The notion of the Earth stopping its majestic rotation, and setting in motion dire aftereffects, dates back at least to the Bible, when “the sun stood still in the midst of heaven, and hasted not to go down about a whole day.” Since then, there has been a steady stream of similarly themed stories, novels and movies, from H.G. Wells’s 1898 “The Man Who Could Work Miracles” — and the 1937 film adaptation — to last year’s “The City in the Middle of the Night” by Charlie Jane Anders.

Andrew Hunter Murray’s debut novel, “The Last Day,” also depicts such a cosmic alteration in daily life. But Murray has so thoroughly thought through the ramifications of his conceit and conjured up such a dramatic plot and stellar cast of characters that he might have set a new standard for such tales.

The novel plunges us immediately into the shabby, slightly enigmatic reality of a rundown planet without preamble or hand-holding. After about 30 pages of rapt involvement with the plot, we receive the backstory we need to make sense of the year 2059. Thanks to the rogue passage of a white dwarf star through our solar system, Earth’s rotation slowed very gradually from 2020 to 2029, at which point the stilled planet was locked into hemispheres of dark and light. The United States, China and many other nations were plunged into ice and blackness. Left in the light were Britain, Europe and adjacent territories. Now, three decades later, Britain, run by a despot named Davenport, is global top dog, with Europe generally depopulated, turned into the “Breadbasket,” a giant sweltering farm worked by criminals. During the vast migrations of the interregnum, American refugees were ceded a little land in the south of England, and they remain slightly autonomous.

Murray convincingly skims over dicey physics with the help of logic and bravado, not to mention the sociological changes he so persuasively envisions. He crafts a Britain as radically altered as that of Orwell’s “1984” — and with many deliberate likenesses — where some folks become mole people to avoid the constant sunlight, while others turn “woodsmen,” living like savages in the empty suburbs. “Ranters” occupy public squares, and criminals are marched through the streets on their way to exile and forced labor. Murray’s future, full of bizarre yet plausible changes, is suffused with a palpable grittiness.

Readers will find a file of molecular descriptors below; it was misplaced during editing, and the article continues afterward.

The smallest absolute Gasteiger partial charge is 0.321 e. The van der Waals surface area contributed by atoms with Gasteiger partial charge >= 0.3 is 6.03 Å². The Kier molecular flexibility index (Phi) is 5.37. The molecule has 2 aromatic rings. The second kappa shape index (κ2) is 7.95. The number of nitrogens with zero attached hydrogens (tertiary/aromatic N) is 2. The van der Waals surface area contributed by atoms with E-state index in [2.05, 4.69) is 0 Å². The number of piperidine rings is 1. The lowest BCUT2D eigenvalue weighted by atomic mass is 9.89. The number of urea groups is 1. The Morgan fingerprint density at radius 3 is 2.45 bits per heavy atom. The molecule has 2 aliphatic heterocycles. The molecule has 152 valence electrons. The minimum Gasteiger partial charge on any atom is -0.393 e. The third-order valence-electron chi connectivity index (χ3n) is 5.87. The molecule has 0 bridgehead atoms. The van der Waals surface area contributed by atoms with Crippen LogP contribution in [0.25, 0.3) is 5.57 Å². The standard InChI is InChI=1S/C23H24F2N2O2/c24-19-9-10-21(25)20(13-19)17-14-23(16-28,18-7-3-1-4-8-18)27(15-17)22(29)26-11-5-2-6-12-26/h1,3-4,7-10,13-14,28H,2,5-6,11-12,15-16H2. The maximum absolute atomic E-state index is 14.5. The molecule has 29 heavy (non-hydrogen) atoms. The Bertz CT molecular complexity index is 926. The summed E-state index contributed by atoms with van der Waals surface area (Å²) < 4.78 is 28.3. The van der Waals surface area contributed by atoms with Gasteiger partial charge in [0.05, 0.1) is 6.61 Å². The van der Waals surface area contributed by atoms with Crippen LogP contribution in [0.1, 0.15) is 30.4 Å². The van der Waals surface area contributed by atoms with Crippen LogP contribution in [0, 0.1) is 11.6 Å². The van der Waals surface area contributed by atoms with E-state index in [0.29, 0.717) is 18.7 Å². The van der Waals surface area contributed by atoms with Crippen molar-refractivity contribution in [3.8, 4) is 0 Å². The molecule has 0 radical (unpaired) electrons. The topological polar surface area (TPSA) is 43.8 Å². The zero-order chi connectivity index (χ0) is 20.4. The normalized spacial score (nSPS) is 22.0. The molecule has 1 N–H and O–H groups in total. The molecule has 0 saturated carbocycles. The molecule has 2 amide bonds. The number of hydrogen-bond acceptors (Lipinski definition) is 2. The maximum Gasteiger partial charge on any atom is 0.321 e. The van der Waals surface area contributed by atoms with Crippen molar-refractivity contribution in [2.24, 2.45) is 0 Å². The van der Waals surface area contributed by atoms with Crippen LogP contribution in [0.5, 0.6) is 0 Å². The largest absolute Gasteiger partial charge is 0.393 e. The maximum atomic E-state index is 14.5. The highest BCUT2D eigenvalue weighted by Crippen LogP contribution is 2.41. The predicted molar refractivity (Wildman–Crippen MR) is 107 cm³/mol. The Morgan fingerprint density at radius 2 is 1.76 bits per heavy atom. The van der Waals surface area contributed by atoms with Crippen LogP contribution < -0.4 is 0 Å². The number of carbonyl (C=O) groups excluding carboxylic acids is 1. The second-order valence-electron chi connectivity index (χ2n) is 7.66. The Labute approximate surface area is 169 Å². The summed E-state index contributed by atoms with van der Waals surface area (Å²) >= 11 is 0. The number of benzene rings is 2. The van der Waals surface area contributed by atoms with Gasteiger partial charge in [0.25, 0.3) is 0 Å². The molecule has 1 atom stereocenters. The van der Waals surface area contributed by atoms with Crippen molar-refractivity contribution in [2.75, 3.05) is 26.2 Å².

Our heroine, Ellen Hopper, is a scientist on a mid-ocean rig, trying to focus on her studies and ignore the tawdry, hopeless reality around her, including her failed marriage to a journalist named David Gamble. But then she is summoned by her dying mentor, Edward Thorne, once highly placed in the Davenport regime. In his hospital room, Hopper seems poised to receive a deathbed secret when mortality intervenes. Yet Thorne’s urgency to meet compels her to dig into his recent past.

Here begins a tantalizing, suspenseful odyssey of frustration, deceit, treachery, torture, hope, despair and ingenious sleuthing. Hopper knows there’s something big she must find, but she can’t be sure what it is. Nonetheless, she persists, stalked at every turn by two frightening agents of the state, Ruth Warwick and the sadistic Inspector Blake. The carefully contrived nature of her search allows Murray to send her crisscrossing London among a variety of social strata, populated by eccentrics, bigwigs and average folks, deepening his portrait of this alien environment. Eventually Hopper’s quest sweeps up her ex-husband in its tentacles, and the resurgence of their original attraction to each other forms a vivid emotional armature to the dangerous investigation.

Murray’s rigorous attention to the implications of his scenario reminds me of a similar meticulousness in Adam Roberts’s 2004 novel “The Snow,” which postulated a totally frozen Earth and could be read as a companion to this one. Meanwhile, Murray’s characterization and plotting is akin to Nick Harkaway’s, with both authors excelling at depictions of action.

But Murray also waxes suitably poetic at times, when describing his sad world: “In the regions facing out toward the universe rather than in toward the sun,” he writes, “nothing except thousands of miles of frozen fields and mountains and plains, interrupted by cities and towns populated by the dead . . . frozen in their homes and on the roads, facing the cold, dead starlight, their bodies frosted, perhaps hardly decayed at all, as though they might get up and move again if only exposed to the light of the sun.”

Reminding us that the ills we focus on are sometimes the least likely to harm us, “The Last Day” joins an illustrious lineage of novels that shatters humanity’s security and complacency but proclaims that somehow the race will survive.

Paul Di Filippo’s most recent novel is “The Deadly Kiss-Off.”

The Last Day

By Andrew Hunter Murray

Dutton. 384 pp. $27